When you think of sleep, the word association is automatically lullabies. The lullaby has existed since ancient times and is a soothing song played or sung to young children to help them sleep. Lullabies are used to pass down cultural knowledge or tradition. Lullabies also tell stories, especially in India where the baby Krishna, an incarnation of Lord Vishnu the protector of the universe in Vedic traditions, is the quintessential target of the song. Lullabies help to develop communication skills, describe emotions and capture the undivided attention of babies and kids.
The most important uses of lullabies is as a sleep aid for children. So the music is often simple and repetitive. Lullabies tend to be paired with the rocking of the child in a cradle. This is repeated in the rhythmic swinging beat of the music. The image of the cradle—in reality or in the gestures–during the singing of lullabies, helps the infant and the viewer of music and dance performances to associate the songs with falling asleep and waking up.
In classical Indian music the lullaby is an important feature of both music recitals and dance performances. Folk music has a great deal of lullabies in its repertoire as well. The soothing effect of music on the foetus has been talked about in the classical literature (story of Abhimanyu in Mahabharata) and has been re-discovered by modern day scientists and medical research. All the great Bhakthi singers and poets like Surdas, Kabir, Meera, Tulsi, Bharathi, Purandaradasa, the Carnatic trinity have written beautifully tuned and evocative lullabies. Lord Rama and Krishna have been the characters on whom the most emotional and soothing lullabies have been written.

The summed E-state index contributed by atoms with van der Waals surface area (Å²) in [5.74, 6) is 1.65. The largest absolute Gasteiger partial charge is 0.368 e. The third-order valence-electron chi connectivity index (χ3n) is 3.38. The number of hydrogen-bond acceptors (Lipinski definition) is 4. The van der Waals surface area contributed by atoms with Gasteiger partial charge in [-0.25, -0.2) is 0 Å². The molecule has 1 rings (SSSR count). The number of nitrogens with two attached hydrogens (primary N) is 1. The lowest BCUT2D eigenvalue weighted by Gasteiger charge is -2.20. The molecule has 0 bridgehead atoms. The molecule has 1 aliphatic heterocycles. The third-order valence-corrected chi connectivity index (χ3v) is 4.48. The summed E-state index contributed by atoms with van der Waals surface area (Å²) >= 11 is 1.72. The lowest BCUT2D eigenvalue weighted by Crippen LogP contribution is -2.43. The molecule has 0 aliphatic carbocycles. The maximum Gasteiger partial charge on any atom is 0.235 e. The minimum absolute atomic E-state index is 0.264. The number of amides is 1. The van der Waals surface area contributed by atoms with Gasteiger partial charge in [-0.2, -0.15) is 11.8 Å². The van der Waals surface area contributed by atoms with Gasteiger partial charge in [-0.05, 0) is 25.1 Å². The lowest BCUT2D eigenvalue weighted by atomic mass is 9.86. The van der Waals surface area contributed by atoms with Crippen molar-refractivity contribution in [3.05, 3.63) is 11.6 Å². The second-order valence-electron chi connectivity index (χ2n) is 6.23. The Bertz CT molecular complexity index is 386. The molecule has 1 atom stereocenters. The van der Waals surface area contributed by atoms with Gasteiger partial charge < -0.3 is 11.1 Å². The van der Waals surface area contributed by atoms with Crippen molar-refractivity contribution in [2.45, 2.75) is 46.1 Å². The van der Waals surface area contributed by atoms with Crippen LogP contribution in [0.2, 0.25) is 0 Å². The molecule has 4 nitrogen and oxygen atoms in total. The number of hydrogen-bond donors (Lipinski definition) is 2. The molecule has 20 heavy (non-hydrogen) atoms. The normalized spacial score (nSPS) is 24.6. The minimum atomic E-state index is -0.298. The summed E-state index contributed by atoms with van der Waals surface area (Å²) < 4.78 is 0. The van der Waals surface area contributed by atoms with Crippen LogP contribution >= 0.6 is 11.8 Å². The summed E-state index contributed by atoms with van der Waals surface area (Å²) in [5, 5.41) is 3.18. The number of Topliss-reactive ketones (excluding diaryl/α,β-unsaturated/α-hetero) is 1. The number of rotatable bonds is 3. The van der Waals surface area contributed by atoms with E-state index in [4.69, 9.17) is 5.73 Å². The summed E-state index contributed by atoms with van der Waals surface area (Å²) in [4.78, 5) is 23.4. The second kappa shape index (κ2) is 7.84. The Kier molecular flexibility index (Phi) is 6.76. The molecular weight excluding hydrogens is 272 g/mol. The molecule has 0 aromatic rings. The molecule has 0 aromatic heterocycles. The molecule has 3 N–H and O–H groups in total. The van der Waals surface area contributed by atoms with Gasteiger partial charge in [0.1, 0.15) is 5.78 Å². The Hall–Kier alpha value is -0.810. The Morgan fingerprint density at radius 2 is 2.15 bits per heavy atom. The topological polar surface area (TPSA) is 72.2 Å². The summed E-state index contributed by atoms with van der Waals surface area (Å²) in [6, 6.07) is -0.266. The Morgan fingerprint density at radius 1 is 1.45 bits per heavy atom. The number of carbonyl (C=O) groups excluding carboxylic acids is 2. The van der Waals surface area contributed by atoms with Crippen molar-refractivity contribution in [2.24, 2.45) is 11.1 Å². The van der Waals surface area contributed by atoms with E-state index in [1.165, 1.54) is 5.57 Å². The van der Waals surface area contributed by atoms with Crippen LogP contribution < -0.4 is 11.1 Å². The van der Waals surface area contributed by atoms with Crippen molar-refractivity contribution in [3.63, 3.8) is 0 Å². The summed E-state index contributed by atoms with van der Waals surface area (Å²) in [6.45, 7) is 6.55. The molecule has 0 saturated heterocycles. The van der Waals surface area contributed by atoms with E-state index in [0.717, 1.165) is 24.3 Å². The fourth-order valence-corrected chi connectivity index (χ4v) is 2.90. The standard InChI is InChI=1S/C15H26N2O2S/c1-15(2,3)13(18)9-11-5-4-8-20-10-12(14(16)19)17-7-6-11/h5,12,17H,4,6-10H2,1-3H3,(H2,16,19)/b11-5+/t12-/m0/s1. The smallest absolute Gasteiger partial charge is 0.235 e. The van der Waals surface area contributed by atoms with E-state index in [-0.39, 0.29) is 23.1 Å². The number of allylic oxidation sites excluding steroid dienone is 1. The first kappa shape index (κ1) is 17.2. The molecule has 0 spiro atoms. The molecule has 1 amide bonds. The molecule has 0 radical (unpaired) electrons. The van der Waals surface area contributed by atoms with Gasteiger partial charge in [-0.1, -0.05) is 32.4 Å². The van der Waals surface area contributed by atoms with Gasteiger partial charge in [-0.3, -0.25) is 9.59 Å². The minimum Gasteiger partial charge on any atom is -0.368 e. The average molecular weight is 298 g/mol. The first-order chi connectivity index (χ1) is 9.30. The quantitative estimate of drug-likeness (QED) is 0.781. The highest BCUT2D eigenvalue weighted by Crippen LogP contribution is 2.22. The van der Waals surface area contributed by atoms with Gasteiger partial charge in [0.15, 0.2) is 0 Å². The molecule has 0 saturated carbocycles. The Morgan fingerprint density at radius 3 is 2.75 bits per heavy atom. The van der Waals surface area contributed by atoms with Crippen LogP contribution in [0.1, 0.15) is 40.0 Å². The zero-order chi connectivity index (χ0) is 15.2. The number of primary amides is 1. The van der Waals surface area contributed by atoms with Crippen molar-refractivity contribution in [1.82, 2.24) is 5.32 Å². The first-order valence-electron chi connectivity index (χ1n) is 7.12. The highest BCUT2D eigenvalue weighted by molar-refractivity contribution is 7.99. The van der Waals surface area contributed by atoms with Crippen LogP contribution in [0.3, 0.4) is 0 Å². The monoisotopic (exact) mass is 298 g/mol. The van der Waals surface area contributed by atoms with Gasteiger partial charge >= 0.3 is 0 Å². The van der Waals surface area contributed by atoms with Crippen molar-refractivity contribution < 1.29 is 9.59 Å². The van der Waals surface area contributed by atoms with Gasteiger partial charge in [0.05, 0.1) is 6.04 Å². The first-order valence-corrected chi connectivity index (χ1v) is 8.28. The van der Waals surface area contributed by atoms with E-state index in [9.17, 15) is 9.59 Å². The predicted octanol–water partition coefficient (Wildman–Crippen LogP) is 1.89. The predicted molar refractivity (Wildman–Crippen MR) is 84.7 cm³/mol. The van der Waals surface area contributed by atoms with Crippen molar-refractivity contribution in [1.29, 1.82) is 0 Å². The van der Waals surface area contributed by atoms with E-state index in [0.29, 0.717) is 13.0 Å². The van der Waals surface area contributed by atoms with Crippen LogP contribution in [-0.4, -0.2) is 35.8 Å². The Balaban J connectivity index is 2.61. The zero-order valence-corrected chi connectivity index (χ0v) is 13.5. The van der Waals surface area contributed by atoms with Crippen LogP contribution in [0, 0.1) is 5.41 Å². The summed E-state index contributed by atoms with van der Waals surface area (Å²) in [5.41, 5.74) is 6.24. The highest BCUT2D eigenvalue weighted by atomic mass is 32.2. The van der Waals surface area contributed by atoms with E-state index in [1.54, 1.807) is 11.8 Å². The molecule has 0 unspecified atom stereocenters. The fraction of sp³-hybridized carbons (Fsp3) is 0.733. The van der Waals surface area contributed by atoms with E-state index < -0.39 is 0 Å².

In Indian music certain ragas have been identified for curing sleeping disorders by working on the nervous system of patients. For instance Neelambari, according to the Indian Journal of Physiology and Pharmacology (1998), has sleep promoting qualities. Most lullabies in south Indian classical music are based on this raga. Mohana raga cures headaches and induces sleep in the process.
The following is a lullaby from an Indian movie…it is sung by the son on his mother’s death anniversary. He was alienated from his father because he wanted to take up music as a profession. He leaves home and comes back years later and sings…if somebody would sing a song, a lullaby, I would just drop off to sleep.
So, for people with sleep disorders, soothing music especially lullabies are Rx-ed!!